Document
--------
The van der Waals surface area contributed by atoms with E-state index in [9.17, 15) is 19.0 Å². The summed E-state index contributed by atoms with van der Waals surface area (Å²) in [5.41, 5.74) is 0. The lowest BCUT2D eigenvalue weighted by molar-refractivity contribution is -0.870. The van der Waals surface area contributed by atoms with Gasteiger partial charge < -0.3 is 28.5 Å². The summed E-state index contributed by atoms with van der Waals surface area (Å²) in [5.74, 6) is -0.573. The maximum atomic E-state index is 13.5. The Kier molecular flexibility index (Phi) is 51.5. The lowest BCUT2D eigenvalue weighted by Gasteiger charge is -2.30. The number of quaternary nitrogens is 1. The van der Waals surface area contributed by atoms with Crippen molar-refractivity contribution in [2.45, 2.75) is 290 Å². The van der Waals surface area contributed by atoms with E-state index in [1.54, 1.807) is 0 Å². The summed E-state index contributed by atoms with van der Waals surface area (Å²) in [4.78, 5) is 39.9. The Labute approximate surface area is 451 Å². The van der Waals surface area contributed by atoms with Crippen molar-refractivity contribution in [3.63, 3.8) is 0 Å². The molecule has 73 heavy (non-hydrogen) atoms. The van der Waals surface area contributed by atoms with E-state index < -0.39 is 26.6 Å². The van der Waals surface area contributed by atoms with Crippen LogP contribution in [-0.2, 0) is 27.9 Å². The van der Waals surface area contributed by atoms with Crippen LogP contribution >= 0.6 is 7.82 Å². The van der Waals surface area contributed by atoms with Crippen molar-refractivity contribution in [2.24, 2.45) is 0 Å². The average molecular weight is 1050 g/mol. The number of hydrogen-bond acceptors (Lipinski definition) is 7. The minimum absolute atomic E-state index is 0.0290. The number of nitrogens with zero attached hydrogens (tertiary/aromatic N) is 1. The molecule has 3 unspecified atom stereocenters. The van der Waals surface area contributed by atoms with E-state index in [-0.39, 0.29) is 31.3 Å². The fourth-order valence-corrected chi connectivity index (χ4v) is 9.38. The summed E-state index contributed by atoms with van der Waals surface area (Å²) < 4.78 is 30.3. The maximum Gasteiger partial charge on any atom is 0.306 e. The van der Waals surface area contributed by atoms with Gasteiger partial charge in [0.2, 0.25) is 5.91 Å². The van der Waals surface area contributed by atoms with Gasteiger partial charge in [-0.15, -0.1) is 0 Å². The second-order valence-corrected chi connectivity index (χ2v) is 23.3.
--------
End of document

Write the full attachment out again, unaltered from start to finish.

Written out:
The van der Waals surface area contributed by atoms with E-state index in [9.17, 15) is 19.0 Å². The summed E-state index contributed by atoms with van der Waals surface area (Å²) in [5.41, 5.74) is 0. The lowest BCUT2D eigenvalue weighted by molar-refractivity contribution is -0.870. The van der Waals surface area contributed by atoms with Gasteiger partial charge < -0.3 is 28.5 Å². The summed E-state index contributed by atoms with van der Waals surface area (Å²) in [5.74, 6) is -0.573. The maximum atomic E-state index is 13.5. The Kier molecular flexibility index (Phi) is 51.5. The lowest BCUT2D eigenvalue weighted by Gasteiger charge is -2.30. The number of quaternary nitrogens is 1. The van der Waals surface area contributed by atoms with Crippen molar-refractivity contribution in [2.45, 2.75) is 290 Å². The van der Waals surface area contributed by atoms with E-state index in [1.54, 1.807) is 0 Å². The summed E-state index contributed by atoms with van der Waals surface area (Å²) in [4.78, 5) is 39.9. The Labute approximate surface area is 451 Å². The van der Waals surface area contributed by atoms with Crippen molar-refractivity contribution in [3.63, 3.8) is 0 Å². The molecule has 73 heavy (non-hydrogen) atoms. The van der Waals surface area contributed by atoms with E-state index < -0.39 is 26.6 Å². The van der Waals surface area contributed by atoms with Crippen LogP contribution in [-0.2, 0) is 27.9 Å². The van der Waals surface area contributed by atoms with Crippen LogP contribution >= 0.6 is 7.82 Å². The van der Waals surface area contributed by atoms with Crippen molar-refractivity contribution in [2.24, 2.45) is 0 Å². The average molecular weight is 1050 g/mol. The number of hydrogen-bond acceptors (Lipinski definition) is 7. The minimum absolute atomic E-state index is 0.0290. The number of nitrogens with zero attached hydrogens (tertiary/aromatic N) is 1. The molecule has 3 unspecified atom stereocenters. The van der Waals surface area contributed by atoms with E-state index in [-0.39, 0.29) is 31.3 Å². The fourth-order valence-corrected chi connectivity index (χ4v) is 9.38. The summed E-state index contributed by atoms with van der Waals surface area (Å²) < 4.78 is 30.3. The maximum Gasteiger partial charge on any atom is 0.306 e. The van der Waals surface area contributed by atoms with Gasteiger partial charge in [0.2, 0.25) is 5.91 Å². The van der Waals surface area contributed by atoms with Gasteiger partial charge in [-0.15, -0.1) is 0 Å². The second-order valence-corrected chi connectivity index (χ2v) is 23.3.